ContextThis topic has bugged me for most of my career in software development. In nearly every project I've been involved with, there's always someone on the team who wants to solve all the anticipated performance "problems" well before any such problem has been encountered. The trip off into the weeds of analysis-paralysis usually starts with some wild, worst-case-scenario supposition that often derives from a fundamental misunderstanding of real-world system demands (actual load) or a fundamentally flawed mental calculation regarding real-world resource capacity (e.g. processing or network speed).
ManifestoBottom line: DON'T PREMATURELY OPTIMIZE!!!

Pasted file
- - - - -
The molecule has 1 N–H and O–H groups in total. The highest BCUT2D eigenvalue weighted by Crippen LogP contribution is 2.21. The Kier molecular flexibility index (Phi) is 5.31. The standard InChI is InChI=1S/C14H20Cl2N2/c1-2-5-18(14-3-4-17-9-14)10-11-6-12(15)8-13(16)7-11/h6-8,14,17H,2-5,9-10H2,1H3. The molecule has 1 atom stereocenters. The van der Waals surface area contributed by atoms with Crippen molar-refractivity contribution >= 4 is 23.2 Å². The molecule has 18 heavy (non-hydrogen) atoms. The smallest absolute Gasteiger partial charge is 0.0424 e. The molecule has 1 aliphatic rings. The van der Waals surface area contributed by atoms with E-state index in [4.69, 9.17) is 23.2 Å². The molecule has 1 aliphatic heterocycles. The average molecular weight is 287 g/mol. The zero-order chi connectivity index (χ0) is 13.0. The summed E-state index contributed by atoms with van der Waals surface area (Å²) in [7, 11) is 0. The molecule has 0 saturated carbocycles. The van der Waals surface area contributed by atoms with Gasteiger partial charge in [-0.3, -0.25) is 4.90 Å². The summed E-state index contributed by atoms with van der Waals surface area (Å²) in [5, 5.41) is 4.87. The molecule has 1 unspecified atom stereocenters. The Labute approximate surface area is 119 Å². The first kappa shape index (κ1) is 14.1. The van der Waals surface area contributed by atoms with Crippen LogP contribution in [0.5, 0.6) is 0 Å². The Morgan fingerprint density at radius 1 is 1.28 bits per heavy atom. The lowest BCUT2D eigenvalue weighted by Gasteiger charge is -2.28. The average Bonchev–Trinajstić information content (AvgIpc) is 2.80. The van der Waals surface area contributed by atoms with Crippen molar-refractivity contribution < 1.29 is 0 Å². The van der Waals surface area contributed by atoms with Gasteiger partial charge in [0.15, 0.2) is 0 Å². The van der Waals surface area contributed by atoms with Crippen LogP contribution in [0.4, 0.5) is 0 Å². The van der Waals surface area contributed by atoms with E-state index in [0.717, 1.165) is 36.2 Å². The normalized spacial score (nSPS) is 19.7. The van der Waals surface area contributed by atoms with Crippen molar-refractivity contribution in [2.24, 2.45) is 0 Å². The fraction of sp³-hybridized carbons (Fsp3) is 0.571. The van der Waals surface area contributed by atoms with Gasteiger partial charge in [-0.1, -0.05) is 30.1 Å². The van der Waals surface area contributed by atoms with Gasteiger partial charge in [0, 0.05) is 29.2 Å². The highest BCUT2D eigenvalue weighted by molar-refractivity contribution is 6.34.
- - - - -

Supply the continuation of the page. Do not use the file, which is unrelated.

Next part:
In nearly every circumstance I can remember, it would have been WAY easier to just write the single-threaded, memory-hogging, un-cached, poorly organized, klunker of a piece of software, and THEN profile it to see where it really suffered in a real-world load scenario. Attempting to anticipate which optimizable areas will present the real problems is a sure-fire way to waste 80% of the available development time figuring out how to solve 20% of the contribution to poor performance. That old 80/20 rule can be turned in your favor so easily by waiting until you're 80% done with the functional bits and then spend 20% as much effort fixing the things that contribute 80% of the "slow."